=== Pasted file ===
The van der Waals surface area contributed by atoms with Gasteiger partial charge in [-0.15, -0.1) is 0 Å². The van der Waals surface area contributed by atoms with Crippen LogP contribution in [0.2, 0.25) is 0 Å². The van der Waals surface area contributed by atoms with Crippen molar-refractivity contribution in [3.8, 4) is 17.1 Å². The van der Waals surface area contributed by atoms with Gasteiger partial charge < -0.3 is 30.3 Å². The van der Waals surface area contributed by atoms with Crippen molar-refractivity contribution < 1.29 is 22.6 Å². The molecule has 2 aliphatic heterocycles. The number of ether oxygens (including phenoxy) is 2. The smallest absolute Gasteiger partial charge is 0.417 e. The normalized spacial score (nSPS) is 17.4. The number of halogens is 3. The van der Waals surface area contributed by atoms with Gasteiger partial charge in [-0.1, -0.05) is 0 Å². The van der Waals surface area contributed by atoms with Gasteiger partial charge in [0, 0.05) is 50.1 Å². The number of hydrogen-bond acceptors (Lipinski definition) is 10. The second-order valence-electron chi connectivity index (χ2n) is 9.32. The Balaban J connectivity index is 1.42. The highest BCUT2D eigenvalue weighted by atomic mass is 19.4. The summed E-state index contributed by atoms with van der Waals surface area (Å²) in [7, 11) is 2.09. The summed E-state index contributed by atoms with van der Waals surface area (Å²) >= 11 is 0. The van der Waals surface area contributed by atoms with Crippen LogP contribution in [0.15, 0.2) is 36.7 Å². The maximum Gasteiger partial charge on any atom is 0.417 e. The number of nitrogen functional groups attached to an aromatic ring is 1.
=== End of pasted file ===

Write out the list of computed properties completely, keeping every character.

The van der Waals surface area contributed by atoms with Gasteiger partial charge in [-0.15, -0.1) is 0 Å². The van der Waals surface area contributed by atoms with Crippen LogP contribution in [0.2, 0.25) is 0 Å². The van der Waals surface area contributed by atoms with Crippen molar-refractivity contribution in [3.8, 4) is 17.1 Å². The van der Waals surface area contributed by atoms with Gasteiger partial charge < -0.3 is 30.3 Å². The van der Waals surface area contributed by atoms with Crippen molar-refractivity contribution < 1.29 is 22.6 Å². The molecule has 2 aliphatic heterocycles. The number of ether oxygens (including phenoxy) is 2. The smallest absolute Gasteiger partial charge is 0.417 e. The normalized spacial score (nSPS) is 17.4. The number of halogens is 3. The van der Waals surface area contributed by atoms with Gasteiger partial charge in [-0.1, -0.05) is 0 Å². The van der Waals surface area contributed by atoms with Gasteiger partial charge in [0, 0.05) is 50.1 Å². The number of hydrogen-bond acceptors (Lipinski definition) is 10. The second-order valence-electron chi connectivity index (χ2n) is 9.32. The Balaban J connectivity index is 1.42. The highest BCUT2D eigenvalue weighted by atomic mass is 19.4. The summed E-state index contributed by atoms with van der Waals surface area (Å²) in [7, 11) is 2.09. The summed E-state index contributed by atoms with van der Waals surface area (Å²) >= 11 is 0. The van der Waals surface area contributed by atoms with Crippen LogP contribution in [0.15, 0.2) is 36.7 Å². The maximum Gasteiger partial charge on any atom is 0.417 e. The number of nitrogen functional groups attached to an aromatic ring is 1.